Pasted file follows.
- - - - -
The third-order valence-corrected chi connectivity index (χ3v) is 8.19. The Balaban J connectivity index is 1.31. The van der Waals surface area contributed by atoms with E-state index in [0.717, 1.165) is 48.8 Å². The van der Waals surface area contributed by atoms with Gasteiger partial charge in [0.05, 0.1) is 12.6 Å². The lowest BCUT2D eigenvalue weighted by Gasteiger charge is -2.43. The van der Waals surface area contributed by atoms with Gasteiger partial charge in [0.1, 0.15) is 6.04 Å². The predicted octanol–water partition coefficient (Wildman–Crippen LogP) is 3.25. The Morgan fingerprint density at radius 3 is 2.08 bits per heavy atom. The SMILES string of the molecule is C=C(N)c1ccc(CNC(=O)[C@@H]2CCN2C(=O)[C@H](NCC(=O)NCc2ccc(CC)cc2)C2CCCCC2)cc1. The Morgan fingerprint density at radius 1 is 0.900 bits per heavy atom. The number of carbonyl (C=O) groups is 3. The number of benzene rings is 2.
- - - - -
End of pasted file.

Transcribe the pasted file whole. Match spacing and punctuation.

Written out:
The third-order valence-corrected chi connectivity index (χ3v) is 8.19. The Balaban J connectivity index is 1.31. The van der Waals surface area contributed by atoms with E-state index in [0.717, 1.165) is 48.8 Å². The van der Waals surface area contributed by atoms with Gasteiger partial charge in [0.05, 0.1) is 12.6 Å². The lowest BCUT2D eigenvalue weighted by Gasteiger charge is -2.43. The van der Waals surface area contributed by atoms with Gasteiger partial charge in [0.1, 0.15) is 6.04 Å². The predicted octanol–water partition coefficient (Wildman–Crippen LogP) is 3.25. The Morgan fingerprint density at radius 3 is 2.08 bits per heavy atom. The SMILES string of the molecule is C=C(N)c1ccc(CNC(=O)[C@@H]2CCN2C(=O)[C@H](NCC(=O)NCc2ccc(CC)cc2)C2CCCCC2)cc1. The Morgan fingerprint density at radius 1 is 0.900 bits per heavy atom. The number of carbonyl (C=O) groups is 3. The number of benzene rings is 2.